The Observatory

Improving the eye health of my country

Samuel Koim

Leadership Inspiring Change

PNG Eye Care Senior Manager, Samuel Koim, reflexcts on how he got to where he is to day and why he is so passionate about improving the eye health for all Papua New Guineans.

Samuel in front of an eye glasses display in an optometrist's office

  • What was your inspiration to enter your chosen profession?

In the time that I was living on the streets in the settlement areas I saw first-hand how necessary it was to help less fortunate people. Later, when I got work for a newspaper company, I liked a story about good samaritans. I always wanted to do something to help others. I always wanted to stop selling (my job at the time was selling advertising) and start helping to make an impact. But how could I have a job and do that too?

Then I saw the position for PNG Eye Care being advertised in the newspaper and I applied. I knew that this is where I will make someone see better. This is where I will help someone differentiate between colours. This is where I will help someone reclaim their value in their family, community and life. And I knew this is where I can be a good samaritan.

Interestingly, I didn’t stop selling! I can sell as well as help others with the services that we provide. I feel blessed and satisfied when I see someone wearing glasses from PNG Eye Care walking away feeling relieved. That is when I know I have served my purpose.

  • What do you want to see happen in your community?

I want to see more people get their eyes tested. Hence I want more people to know that an eye test is always free at PNG Eye Care. I want to say to people who have difficulty reading—or refractive error—that ‘we can help you be able to see better.

I want people in my city and country to know that there is an organisation, where eye tests are free and which is selling affordable glasses to provide solutions to refractive error.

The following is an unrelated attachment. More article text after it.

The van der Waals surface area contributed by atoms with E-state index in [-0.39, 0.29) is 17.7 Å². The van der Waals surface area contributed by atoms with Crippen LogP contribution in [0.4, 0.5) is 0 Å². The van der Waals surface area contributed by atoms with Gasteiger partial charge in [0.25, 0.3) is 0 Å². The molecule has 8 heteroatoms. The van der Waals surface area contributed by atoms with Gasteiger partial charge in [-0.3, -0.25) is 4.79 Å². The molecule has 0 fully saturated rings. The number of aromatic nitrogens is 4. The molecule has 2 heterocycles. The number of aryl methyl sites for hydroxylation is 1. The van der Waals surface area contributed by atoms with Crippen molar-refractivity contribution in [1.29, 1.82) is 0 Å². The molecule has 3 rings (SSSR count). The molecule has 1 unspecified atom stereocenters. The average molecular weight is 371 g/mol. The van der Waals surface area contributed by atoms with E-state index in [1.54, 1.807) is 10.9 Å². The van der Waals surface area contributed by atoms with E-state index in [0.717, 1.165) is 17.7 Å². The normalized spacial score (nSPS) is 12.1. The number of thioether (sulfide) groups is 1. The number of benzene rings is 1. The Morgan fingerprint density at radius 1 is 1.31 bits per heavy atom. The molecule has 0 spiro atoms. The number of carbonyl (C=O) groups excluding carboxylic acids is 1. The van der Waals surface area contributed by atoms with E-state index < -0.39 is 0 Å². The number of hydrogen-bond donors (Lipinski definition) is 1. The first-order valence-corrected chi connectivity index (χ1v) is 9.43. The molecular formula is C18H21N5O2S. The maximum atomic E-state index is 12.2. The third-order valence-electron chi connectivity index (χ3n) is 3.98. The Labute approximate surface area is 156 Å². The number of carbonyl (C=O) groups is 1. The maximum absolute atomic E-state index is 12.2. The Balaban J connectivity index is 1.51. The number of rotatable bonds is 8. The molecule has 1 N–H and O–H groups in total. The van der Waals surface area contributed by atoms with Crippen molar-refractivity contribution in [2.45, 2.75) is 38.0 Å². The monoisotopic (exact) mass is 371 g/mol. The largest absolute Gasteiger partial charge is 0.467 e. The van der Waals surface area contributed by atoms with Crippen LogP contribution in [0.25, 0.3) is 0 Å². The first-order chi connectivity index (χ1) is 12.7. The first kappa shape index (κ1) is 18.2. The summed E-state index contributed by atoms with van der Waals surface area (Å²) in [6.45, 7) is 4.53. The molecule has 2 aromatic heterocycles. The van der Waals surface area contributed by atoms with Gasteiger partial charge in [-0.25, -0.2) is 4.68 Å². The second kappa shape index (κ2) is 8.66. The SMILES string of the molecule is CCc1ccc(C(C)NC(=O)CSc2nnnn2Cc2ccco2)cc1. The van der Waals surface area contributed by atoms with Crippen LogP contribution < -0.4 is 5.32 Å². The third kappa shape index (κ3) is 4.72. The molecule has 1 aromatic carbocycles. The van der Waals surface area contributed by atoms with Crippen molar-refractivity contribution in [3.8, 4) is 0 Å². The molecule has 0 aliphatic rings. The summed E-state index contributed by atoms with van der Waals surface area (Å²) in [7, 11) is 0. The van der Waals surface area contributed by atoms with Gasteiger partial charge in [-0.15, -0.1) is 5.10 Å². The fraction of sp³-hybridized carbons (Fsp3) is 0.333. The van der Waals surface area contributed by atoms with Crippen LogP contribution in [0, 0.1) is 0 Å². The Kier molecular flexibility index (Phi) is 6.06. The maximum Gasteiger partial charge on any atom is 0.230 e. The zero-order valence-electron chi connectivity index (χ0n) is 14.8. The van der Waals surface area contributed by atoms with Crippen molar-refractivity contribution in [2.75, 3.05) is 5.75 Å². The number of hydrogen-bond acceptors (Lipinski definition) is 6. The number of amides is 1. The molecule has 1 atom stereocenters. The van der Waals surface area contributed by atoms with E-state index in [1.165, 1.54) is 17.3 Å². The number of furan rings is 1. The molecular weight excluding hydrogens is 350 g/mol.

• How do you see the work you do contributing towards this goal?          

By way of arranging outreaches in villages, schools, business houses and government departments, coordinating with other NGOs and Health organisations to go out doing free eye tests. Not only does this serve people directly but it is also raising the profiles of eye health for all the people.

  • What drives you to achieve/reach this goal?

Most of my people in the village can’t read or see well, and I know that there are more out there—many more across PNG—for whom it is the same. Eye glasses and even the test itself has been an expensive exercise in PNG for the last 20 years at least.

I want to be in the forefront to tell everyone that it is a free service now to have your eyes tested. It’s really simple to know the status of your eye but it is really a big impact on individuals and the country. It drives me to know I am making this difference for PNG.

  • What does leadership mean to you?

Leadership to me means a social influence and obligation I have to organise for a common task. I believe in being at the forefront, taking the lead and showing how it is done. Leadership to me means getting down there, organising tasks, start doing it and let you team see what and how it is done and helping them so they can complete the rest. 

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About the Author

Samuel Koim portrait

Samuel Koim

Samuel Koim is from the Highlands of Papua New Guinea living in Port Moresby. Sam has triumphed over adversity to work his way into the Senior Manager role at PNG Eye Care where he helps to bring much needed eye care services to his local community. He is also studying law part-time, plays first-grade for the Port Moresby Rugby League Vipers and recently represented Papua New Guinea at an international level. Read more by this author →

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